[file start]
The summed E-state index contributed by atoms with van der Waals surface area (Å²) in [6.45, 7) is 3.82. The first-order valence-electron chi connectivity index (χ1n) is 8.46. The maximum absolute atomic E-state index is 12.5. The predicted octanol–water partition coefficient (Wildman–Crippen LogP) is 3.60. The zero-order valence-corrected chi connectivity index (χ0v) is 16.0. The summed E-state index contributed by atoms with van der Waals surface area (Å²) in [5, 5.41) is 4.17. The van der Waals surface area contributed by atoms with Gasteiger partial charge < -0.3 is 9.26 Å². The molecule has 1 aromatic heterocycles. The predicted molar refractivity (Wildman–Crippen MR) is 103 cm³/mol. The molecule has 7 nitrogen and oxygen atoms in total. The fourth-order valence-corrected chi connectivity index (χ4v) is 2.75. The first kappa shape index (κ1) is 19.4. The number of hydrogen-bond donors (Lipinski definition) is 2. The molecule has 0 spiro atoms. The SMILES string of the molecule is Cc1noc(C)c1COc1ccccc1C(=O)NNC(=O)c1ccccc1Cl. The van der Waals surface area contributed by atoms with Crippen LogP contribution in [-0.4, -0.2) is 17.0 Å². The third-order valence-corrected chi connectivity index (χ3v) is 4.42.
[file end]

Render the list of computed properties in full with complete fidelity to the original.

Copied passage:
The summed E-state index contributed by atoms with van der Waals surface area (Å²) in [6.45, 7) is 3.82. The first-order valence-electron chi connectivity index (χ1n) is 8.46. The maximum absolute atomic E-state index is 12.5. The predicted octanol–water partition coefficient (Wildman–Crippen LogP) is 3.60. The zero-order valence-corrected chi connectivity index (χ0v) is 16.0. The summed E-state index contributed by atoms with van der Waals surface area (Å²) in [5, 5.41) is 4.17. The van der Waals surface area contributed by atoms with Gasteiger partial charge < -0.3 is 9.26 Å². The molecule has 1 aromatic heterocycles. The predicted molar refractivity (Wildman–Crippen MR) is 103 cm³/mol. The molecule has 7 nitrogen and oxygen atoms in total. The fourth-order valence-corrected chi connectivity index (χ4v) is 2.75. The first kappa shape index (κ1) is 19.4. The number of hydrogen-bond donors (Lipinski definition) is 2. The molecule has 0 spiro atoms. The SMILES string of the molecule is Cc1noc(C)c1COc1ccccc1C(=O)NNC(=O)c1ccccc1Cl. The van der Waals surface area contributed by atoms with Crippen LogP contribution in [-0.4, -0.2) is 17.0 Å². The third-order valence-corrected chi connectivity index (χ3v) is 4.42.